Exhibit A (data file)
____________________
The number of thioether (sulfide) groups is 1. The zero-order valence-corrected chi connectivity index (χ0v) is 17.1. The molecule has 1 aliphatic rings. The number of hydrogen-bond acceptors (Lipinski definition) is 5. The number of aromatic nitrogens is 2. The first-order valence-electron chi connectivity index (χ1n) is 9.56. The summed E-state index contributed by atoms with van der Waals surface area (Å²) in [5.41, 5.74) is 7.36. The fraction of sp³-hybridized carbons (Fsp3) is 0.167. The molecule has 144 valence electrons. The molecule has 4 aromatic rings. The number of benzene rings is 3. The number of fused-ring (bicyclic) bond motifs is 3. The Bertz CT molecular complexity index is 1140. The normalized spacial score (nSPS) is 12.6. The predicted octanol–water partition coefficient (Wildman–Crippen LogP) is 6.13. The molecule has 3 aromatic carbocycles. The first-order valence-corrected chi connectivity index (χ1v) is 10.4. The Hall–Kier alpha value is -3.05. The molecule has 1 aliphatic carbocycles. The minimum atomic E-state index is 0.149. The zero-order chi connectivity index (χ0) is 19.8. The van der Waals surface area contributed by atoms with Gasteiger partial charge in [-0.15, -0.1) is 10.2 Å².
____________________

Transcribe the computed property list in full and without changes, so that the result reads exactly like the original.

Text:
The number of thioether (sulfide) groups is 1. The zero-order valence-corrected chi connectivity index (χ0v) is 17.1. The molecule has 1 aliphatic rings. The number of hydrogen-bond acceptors (Lipinski definition) is 5. The number of aromatic nitrogens is 2. The first-order valence-electron chi connectivity index (χ1n) is 9.56. The summed E-state index contributed by atoms with van der Waals surface area (Å²) in [5.41, 5.74) is 7.36. The fraction of sp³-hybridized carbons (Fsp3) is 0.167. The molecule has 144 valence electrons. The molecule has 4 aromatic rings. The number of benzene rings is 3. The number of fused-ring (bicyclic) bond motifs is 3. The Bertz CT molecular complexity index is 1140. The normalized spacial score (nSPS) is 12.6. The predicted octanol–water partition coefficient (Wildman–Crippen LogP) is 6.13. The molecule has 3 aromatic carbocycles. The first-order valence-corrected chi connectivity index (χ1v) is 10.4. The Hall–Kier alpha value is -3.05. The molecule has 1 aliphatic carbocycles. The minimum atomic E-state index is 0.149. The zero-order chi connectivity index (χ0) is 19.8. The van der Waals surface area contributed by atoms with Gasteiger partial charge in [-0.15, -0.1) is 10.2 Å².